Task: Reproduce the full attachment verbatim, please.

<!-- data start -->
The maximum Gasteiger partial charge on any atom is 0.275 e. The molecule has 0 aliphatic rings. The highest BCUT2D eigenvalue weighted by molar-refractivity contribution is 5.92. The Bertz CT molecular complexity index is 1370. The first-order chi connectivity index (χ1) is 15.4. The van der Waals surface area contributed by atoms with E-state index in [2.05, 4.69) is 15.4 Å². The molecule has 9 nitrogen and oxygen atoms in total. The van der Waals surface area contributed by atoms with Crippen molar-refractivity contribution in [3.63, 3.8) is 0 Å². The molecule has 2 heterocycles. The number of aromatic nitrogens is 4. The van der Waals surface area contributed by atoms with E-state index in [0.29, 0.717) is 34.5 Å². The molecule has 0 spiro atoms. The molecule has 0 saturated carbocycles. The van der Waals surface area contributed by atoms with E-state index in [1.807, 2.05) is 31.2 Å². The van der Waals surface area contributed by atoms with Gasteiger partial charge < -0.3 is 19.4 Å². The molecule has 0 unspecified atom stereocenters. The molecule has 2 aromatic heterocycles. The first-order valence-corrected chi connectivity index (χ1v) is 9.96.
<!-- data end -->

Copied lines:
The maximum Gasteiger partial charge on any atom is 0.275 e. The molecule has 0 aliphatic rings. The highest BCUT2D eigenvalue weighted by molar-refractivity contribution is 5.92. The Bertz CT molecular complexity index is 1370. The first-order chi connectivity index (χ1) is 15.4. The van der Waals surface area contributed by atoms with E-state index in [2.05, 4.69) is 15.4 Å². The molecule has 9 nitrogen and oxygen atoms in total. The van der Waals surface area contributed by atoms with Crippen molar-refractivity contribution in [3.63, 3.8) is 0 Å². The molecule has 2 heterocycles. The number of aromatic nitrogens is 4. The van der Waals surface area contributed by atoms with E-state index in [0.29, 0.717) is 34.5 Å². The molecule has 0 spiro atoms. The molecule has 0 saturated carbocycles. The van der Waals surface area contributed by atoms with E-state index in [1.807, 2.05) is 31.2 Å². The van der Waals surface area contributed by atoms with Gasteiger partial charge < -0.3 is 19.4 Å². The molecule has 0 unspecified atom stereocenters. The molecule has 2 aromatic heterocycles. The first-order valence-corrected chi connectivity index (χ1v) is 9.96.